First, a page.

Abstract

The early hematopoietic/endothelial progenitor (hemangioblast) has been recently described; however, HLA antigen expression of this progenitor was not characterized as yet. We have isolated blast-like cells (BLC) from ES/EB-based cultures and characterized their HLA-expression and ability to form hematopoietic and endothelial colonies. We used the two-step differentiation technology to obtain the bipotential blast cells from human embryonic stem cells (hES). This involved short differentiation in embryoid body (EB) system followed by differentiation in semisolid culture medium (Methocult H4436), supplemented with mixture of cytokines (BMP-4, VEGF, SCF, Flt3l, and TPO). First, we have shown that the occurrence of hemangioblast (BL-CFC) during EB differentiation (day 0–6) is transient and peaks on day 3. On this day about 125±35 out of 2400 EB cells form blast colonies. The emergence of this event was associated with the expression of T (early mesoderm gene) and was suppressed by the development of endoderm layer in subsequent days in culture. Similarly, the highest HB occurrence was associated with dramatic increase in expression of early hematopoietic/endothelial genes: CD34, CD31 and KDR. The similar pattern of expression of Patch1 and Gli1 genes suggests association with hedgehog (Hh) pathway activation during this process. The BL-CFC colonies were composed of 30–50 blast cells on day 6 of culture and had homogenous morphology in Wright-Giemsa stain with big nucleus containing disorganized chromatin and narrow rim of cytoplasm filled with large-size granules. However, as shown by FACS staining, they were quite heterogenous and expressed markers of both immature hematopoietic and endothelial progenitors (CD31, CD34, VE-cadherin, Flt-1) and mature differentiated cells (CD45, CD33, CD146). At least some of them expressed fetal and embryonic globin genes as shown by RT-PCR. Moreover, they could be characterized by high expression of HLA class I molecules by immunofluorescence, when compared to hES and EB cells. The ES cells, EB-derived cells and blast-like cells (BLC) were stained with FITC-labeled anti-HLA-A2 antibody BB7.2 and cells were observed under fluorescent microscope. While undifferentiated ES cells were negative for HLA-A2, the EB cells showed slight expression and the blast-like cells were strongly positive for HLA-A2 expression. These blast-like cells (BLC) could be successfully differentiated to hematopoietic cells in standard CFU assay. In these conditions, blast cells formed CFU-M colonies (63.4±0.8%) containing macrophages, BFU-E (19.5±3.5%) containing nucleated red blood cells and CFU-EM colonies (17.1±2.7%) composed of macrophages and nucleated erythrocytes. The cells of CFU-EM and BFU-E expressed both epsilon- and gamma-globin genes, but not adult-type beta-globin. When in endothelial cell culture conditions, the blast cells differentiated to endothelial cells which had the ability to uptake Dil-Ac-LDL and form complicated vascular networks in Matrigel. Concluding:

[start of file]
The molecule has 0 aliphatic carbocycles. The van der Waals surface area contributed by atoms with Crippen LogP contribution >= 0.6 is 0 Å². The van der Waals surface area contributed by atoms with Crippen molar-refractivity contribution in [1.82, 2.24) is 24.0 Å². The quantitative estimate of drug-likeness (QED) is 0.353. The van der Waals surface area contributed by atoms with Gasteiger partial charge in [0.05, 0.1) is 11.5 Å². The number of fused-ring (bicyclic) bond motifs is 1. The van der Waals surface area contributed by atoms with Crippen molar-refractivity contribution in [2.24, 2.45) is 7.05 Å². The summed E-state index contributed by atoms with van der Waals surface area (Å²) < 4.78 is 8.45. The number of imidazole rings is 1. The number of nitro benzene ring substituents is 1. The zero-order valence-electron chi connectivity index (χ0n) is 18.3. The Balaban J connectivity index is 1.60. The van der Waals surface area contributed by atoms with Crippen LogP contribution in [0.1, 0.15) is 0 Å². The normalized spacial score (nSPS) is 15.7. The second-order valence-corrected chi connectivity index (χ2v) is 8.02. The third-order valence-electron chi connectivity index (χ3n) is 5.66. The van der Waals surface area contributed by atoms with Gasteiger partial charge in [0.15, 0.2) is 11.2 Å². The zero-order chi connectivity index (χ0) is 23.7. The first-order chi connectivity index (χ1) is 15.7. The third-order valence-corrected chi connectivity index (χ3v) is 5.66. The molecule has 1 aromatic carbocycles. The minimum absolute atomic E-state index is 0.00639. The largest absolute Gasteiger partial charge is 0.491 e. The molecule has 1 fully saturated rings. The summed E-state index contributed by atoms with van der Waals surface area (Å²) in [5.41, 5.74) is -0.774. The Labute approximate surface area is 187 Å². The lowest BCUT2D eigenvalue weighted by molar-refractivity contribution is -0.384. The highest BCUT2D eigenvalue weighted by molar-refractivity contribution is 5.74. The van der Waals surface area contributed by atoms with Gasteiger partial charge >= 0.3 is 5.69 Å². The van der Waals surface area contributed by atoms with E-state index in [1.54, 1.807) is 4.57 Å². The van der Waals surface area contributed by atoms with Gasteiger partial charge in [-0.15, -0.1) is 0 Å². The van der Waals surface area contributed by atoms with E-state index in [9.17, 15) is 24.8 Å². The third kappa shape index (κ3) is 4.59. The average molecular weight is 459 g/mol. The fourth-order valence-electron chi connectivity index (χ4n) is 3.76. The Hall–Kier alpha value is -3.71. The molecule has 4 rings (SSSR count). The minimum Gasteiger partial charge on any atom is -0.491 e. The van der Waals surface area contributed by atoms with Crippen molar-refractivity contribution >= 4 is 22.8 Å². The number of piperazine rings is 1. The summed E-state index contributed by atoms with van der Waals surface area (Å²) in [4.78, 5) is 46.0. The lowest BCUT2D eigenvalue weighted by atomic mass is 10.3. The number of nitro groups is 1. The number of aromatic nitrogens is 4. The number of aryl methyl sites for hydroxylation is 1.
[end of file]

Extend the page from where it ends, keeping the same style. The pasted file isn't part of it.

1. Hemangioblasts transiently exist in early embryonic development and can form single cell-derived colonies,

  2. differentiation of hemangioblasts can be tracked by the use of chosen molecular markers

  3. blast-like colonies (BL-CFC) consist of cells having properties of endothelial and hematopoietic precursors, however, the issue if they can maintain dual properties over time needs to be further explored

  4. these blasts-like cells can be potentially used in regenerative medicine, however, strong expression of HLA molecules may limit their clinical applications in the future.

Disclosures: Carrier:Celgene: Speakers Bureau; Millenium: Speakers Bureau; Novartis: Speakers Bureau; America Stem Cell: Membership on an entity’s Board of Directors or advisory committees.

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